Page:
Guest post by Prashant Nikam (WG’11), Global Marketing Lead, Mozobil and Legacy Brands at Sanofi Oncology
Over the past year, I have been working with Professor George Day on researching a topic that is very dear to me: “Beyond the Pill Solutions” (BTPS) and what they mean for the pharmaceutical industry. In January 2014 we reached an important milestone for our project: a Mack Institute-organized workshop entitled “How Far Beyond the Pill?: Innovating the Pharma Commercial Model.” The workshop provided an opportunity to share our initial thinking around the business model innovation with thought leaders from the healthcare industry, academics, and practitioners from other industries. Overall, we wanted to understand what BTPS would look like and what conditions would successfully drive these innovations in the healthcare industry.
The healthcare industry is evolving rapidly, but despite growing investment in R&D, pharmaceutical companies are discovering fewer innovative drugs. Payers/regulators are increasingly scrutinizing the value of pharmaceutical products, and stakeholders are demanding to pay for performance rather than just reimbursing for drugs. Additionally, physicians and patients are constantly demanding high-quality new information from the pharmaceutical industry.
In addition to all these market pressures, the pharmaceutical industry continues to experience some of the lowest levels of public trust, second only to the tobacco and oil industries. These pressures are forcing the industry to re-evaluate its current business model and execute on innovative models to respond to the changing market dynamics.
A recent survey of pharmaceutical executives by Booz and Company found that 68% of the respondents believe that the current pharmaceutical model is broken and needs significant repair. There is little consensus, however, on how to evolve the business model both from an operational and structural perspective.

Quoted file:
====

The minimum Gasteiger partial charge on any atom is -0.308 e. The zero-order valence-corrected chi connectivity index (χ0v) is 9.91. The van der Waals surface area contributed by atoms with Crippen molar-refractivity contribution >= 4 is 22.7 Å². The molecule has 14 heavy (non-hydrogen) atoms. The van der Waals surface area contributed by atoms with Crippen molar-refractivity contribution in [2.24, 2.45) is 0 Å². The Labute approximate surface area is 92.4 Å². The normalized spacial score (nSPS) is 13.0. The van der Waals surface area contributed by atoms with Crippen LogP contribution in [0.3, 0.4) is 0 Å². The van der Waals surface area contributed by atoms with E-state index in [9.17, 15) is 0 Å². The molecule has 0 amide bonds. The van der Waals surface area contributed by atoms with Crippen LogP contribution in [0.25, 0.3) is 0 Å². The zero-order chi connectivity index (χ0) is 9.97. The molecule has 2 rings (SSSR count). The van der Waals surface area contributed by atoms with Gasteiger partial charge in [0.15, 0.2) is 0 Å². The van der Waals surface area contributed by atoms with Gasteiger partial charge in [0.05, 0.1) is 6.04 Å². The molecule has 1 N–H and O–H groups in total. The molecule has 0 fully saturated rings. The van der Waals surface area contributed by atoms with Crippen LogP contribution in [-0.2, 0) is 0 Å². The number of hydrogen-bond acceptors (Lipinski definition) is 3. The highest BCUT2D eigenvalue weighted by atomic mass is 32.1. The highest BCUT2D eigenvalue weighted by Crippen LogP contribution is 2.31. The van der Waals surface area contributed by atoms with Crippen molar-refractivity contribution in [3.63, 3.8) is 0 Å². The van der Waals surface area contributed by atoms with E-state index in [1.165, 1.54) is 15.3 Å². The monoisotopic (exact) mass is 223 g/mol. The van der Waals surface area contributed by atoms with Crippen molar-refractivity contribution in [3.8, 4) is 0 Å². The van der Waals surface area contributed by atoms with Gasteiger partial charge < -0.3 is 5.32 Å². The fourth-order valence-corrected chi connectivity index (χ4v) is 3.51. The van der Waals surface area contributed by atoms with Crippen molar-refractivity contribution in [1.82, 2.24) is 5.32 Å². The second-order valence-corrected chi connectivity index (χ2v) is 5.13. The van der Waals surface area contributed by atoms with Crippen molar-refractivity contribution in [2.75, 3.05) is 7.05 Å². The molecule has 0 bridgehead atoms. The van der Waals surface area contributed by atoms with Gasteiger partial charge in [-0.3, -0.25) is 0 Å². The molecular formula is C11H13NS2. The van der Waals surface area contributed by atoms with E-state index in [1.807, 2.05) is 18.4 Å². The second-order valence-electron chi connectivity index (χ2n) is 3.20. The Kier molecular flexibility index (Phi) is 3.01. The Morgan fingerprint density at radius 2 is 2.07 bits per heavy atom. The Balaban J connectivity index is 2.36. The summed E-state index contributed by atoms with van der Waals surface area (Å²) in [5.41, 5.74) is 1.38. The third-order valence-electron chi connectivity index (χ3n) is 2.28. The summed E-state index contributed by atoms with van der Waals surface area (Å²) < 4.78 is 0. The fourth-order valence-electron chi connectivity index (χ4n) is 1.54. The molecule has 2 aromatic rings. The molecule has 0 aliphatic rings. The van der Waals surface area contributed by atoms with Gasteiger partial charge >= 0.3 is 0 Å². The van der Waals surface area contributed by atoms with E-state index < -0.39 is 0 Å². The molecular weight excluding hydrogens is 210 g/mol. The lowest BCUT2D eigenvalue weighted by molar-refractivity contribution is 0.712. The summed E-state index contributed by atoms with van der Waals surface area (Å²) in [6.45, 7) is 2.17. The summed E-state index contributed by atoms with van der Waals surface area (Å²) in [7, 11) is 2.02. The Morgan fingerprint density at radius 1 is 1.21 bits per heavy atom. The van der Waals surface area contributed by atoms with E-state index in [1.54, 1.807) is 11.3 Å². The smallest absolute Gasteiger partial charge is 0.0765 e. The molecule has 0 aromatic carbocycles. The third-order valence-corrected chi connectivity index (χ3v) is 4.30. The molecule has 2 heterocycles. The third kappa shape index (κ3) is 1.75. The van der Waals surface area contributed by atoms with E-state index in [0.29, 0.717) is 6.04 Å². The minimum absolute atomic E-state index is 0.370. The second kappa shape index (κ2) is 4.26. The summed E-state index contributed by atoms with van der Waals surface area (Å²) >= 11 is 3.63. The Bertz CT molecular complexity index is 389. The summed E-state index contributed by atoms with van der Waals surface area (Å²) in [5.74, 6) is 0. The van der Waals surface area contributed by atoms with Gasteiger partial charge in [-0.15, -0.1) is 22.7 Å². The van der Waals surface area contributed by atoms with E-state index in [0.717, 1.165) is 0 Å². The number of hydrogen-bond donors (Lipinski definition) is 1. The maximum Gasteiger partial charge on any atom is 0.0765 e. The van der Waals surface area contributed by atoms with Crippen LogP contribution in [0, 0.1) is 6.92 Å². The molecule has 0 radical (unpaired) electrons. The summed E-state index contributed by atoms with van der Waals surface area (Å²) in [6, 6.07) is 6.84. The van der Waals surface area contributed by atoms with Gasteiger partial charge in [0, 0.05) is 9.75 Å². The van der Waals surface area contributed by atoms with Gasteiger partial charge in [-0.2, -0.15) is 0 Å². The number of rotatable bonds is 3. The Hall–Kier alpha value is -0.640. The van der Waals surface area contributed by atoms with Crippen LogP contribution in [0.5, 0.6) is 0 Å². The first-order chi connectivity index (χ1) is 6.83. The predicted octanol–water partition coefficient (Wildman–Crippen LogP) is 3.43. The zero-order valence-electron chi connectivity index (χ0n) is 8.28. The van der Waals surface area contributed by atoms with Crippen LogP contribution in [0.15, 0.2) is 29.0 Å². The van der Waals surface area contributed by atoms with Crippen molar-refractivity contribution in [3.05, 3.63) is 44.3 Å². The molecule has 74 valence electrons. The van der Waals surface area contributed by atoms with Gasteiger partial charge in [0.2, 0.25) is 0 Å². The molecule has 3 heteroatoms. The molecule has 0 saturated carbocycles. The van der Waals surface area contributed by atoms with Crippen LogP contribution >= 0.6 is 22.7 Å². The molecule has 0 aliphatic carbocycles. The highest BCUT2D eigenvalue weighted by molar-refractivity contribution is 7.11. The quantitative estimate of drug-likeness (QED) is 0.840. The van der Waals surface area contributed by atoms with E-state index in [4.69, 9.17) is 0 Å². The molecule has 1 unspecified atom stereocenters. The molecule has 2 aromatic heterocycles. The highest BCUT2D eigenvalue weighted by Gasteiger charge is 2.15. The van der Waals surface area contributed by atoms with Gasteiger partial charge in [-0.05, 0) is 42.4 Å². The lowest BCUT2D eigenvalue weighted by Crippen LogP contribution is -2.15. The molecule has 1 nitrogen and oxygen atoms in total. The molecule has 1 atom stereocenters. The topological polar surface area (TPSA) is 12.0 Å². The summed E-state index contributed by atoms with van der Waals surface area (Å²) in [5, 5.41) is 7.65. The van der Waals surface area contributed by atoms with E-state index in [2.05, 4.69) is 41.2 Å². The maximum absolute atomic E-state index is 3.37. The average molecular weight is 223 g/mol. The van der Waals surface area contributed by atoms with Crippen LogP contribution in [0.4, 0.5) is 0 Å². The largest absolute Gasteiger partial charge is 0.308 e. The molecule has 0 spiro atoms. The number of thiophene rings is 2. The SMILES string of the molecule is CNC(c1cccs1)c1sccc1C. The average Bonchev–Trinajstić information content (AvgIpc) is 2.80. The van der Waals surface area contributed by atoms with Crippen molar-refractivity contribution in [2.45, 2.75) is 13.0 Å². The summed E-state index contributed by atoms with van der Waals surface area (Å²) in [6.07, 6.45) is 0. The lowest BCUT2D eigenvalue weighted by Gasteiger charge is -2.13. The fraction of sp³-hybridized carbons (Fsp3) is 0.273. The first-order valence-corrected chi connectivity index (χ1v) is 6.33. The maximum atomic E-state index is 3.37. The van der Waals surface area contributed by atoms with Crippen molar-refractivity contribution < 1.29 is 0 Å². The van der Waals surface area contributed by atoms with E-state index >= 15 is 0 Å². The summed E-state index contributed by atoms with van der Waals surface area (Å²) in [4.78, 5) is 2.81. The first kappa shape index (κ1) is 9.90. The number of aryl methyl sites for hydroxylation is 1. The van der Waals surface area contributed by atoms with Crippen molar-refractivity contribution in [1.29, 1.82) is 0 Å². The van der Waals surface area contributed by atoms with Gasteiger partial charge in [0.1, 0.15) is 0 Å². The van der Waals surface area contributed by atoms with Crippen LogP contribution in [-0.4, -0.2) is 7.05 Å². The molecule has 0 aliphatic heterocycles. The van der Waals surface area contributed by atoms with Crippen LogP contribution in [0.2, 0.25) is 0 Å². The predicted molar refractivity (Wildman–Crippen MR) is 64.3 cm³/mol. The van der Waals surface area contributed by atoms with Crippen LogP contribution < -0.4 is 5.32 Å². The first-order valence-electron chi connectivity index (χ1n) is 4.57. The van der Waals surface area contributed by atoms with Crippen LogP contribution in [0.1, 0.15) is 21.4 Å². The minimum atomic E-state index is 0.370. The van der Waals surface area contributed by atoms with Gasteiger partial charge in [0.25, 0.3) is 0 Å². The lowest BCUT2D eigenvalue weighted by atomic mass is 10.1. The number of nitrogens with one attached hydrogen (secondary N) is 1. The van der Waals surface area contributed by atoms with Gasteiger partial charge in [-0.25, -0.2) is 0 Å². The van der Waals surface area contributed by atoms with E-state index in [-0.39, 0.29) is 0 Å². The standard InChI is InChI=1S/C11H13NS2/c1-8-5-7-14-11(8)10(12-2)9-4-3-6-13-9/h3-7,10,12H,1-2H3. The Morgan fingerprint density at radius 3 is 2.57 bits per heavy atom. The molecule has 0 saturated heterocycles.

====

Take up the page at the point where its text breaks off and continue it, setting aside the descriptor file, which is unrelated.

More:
The pharmaceutical industry has a golden opportunity to play a bigger role in improving patient outcomes.
In the past, the primary focus of the pharmaceutical industry has always been delivering medicines to the patients. Complimentary products and services associated with the medicines—such as tools to educate patients, services to increase access to drugs, and innovations to enhance patient adherence—have always been secondary to the core. Moreover, seldom have these products/services ever been monetized or geared towards creating value across the patient care continuum.
On the flip side, in the post-Affordable Care Act (ACA) environment, the pharmaceutical industry has a golden opportunity to play a bigger role in improving patient outcomes and enhancing the efficiency of healthcare delivery. Embracing the BTPS as a part of its evolving business model could be the right step in that direction. So what does BTPS really mean? Here is my take on the definition: It is an integrated set of products and services that work across the continuum of care by engaging patients/caregivers/providers to deliver superior health and care delivery outcomes at a reduced cost.
In Part II, Nikam discusses examples of potential BTPS, and the changes that would need to occur for successful implementation.
Author’s Disclaimer: The views and opinions expressed in this post are personal and do not necessarily reflect the official policy or position of my employer, Sanofi.